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Exclusive: Fintech-focused Canapi Ventures raises $750M

Illustration of a blank check with a magnifying glass hovering over it, revealing a one hundred dollar bill within the glass

Illustration: Annelise Capossela/Axios

Canapi Ventures, a fintech-focused firm with investments in Greenlight and Alloy, raised $750 million for its second set of funds.

Why it matters: The raise comes even as fintech valuations have been slashed to pieces.

Details: Dubbed Canapi Core Fund, the vehicle held its final close in September at about 15% more than its first fund.

  • Focused on companies that sell to businesses, Canapi invests across seed to growth and makes five to six deals a year on average.
  • The close comes as the firm has been quietly growing its geographic footprint beyond its headquarters in Washington D.C. In mid-November, it named Tom Davis as a general partner to open its first San Francisco-based office.

Between the lines: Canapi has a reputation for its ties within the traditional finance world, and it counts nine of the 25 largest banks by asset as its LPs.

  • Those ties are notable at a time when fintech startups are increasingly seeking to sell into banks rather than their more volatile fintech peers.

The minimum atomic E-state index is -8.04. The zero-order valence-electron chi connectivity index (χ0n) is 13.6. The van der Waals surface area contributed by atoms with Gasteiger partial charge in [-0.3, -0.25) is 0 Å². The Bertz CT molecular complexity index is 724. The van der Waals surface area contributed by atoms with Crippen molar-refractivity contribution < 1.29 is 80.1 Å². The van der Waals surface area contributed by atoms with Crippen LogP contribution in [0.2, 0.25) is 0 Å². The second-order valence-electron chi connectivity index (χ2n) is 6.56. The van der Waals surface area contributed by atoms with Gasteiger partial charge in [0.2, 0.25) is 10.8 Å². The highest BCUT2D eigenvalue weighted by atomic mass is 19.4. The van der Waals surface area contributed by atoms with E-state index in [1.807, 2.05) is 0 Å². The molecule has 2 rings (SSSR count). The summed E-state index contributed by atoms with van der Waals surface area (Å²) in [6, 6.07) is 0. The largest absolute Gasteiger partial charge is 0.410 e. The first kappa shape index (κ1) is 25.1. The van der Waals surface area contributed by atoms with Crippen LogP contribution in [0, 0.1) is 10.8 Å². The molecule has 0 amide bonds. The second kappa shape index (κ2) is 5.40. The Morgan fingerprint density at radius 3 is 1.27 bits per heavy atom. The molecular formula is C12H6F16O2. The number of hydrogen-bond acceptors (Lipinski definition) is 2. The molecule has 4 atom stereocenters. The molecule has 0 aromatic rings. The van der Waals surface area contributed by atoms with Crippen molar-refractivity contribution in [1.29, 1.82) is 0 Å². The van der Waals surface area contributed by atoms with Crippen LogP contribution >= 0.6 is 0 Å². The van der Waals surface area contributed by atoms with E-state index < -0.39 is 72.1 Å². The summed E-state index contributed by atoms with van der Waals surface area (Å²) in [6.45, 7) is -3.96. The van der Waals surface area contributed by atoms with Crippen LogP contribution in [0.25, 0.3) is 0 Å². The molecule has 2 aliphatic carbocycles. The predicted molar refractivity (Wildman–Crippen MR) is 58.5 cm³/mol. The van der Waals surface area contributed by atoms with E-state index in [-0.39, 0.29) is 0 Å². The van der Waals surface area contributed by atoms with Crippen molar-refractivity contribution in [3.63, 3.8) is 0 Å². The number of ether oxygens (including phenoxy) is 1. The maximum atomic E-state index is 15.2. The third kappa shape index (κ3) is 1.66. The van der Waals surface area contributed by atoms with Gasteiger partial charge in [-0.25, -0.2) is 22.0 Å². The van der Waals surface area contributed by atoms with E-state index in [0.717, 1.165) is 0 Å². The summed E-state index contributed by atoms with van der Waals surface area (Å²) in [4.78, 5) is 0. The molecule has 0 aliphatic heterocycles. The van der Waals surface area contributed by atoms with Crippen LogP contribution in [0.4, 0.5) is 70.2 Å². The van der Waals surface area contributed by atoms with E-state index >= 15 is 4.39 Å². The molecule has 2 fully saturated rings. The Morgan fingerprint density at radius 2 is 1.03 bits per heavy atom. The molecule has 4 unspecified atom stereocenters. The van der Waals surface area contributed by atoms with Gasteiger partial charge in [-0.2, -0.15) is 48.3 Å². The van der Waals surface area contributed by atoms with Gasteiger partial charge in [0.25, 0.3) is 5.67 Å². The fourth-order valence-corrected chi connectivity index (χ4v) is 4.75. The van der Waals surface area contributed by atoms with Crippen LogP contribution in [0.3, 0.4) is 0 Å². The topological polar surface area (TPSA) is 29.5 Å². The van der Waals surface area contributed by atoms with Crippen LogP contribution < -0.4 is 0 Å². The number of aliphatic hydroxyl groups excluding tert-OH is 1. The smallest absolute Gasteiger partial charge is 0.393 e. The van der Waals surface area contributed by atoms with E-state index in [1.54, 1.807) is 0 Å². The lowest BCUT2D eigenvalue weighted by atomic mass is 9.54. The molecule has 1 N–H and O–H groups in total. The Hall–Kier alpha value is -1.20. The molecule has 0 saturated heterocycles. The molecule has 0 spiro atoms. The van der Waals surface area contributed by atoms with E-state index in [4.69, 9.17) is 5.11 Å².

• "The strategic LPs they bring to the table — which unlocks the ability to sell into banks — is unmatched," says TTV Capital Partner Neil Kapur.
  • "I've seen them win deals as a result of those relationships," says Kapur. "Although they are 'emerging managers,' the folks around the table have been around the financial services industry for decades and have built some of the largest fintechs that people haven't heard of."

Flashback: Canapi inherited much of its DNA from Live Oak Bancshares (NYSE: LOB), a Wilmington, North Carolina-based bank valued at $1.6 billion.

  • An LP in both of Canapi's funds, Live Oak had its start banking veterinarians in 2008 but soon established fintech chops.
  • In 2020, banking software company nCino went public after spinning out from Live Oak. That company is now worth $3.2 billion on the Nasdaq.
  • Canapi Managing Partner Chip Mahan, who co-founded nCino, is also chairman and CEO at Live Oak Bank. Canapi managing partner Gene Ludwig was comptroller of the currency in the Clinton administration.

Of note: Canapi also invests in software companies that are not traditionally considered fintech but do sell into financial services.

The intrigue: Canapi has not been immune from the fintech downturn.

  • One of two exits, insurtech Blend was valued at nearly $4 billion in its IPO but is now treading around $337 million.

What they're saying: "It's not over yet," says Canapi general partner Neil Underwood, attributing the stock's downturn to the slowdown in the mortgage sector. "We have high hopes that given the quality of the software and the customer relationships, we'll get back into the black."

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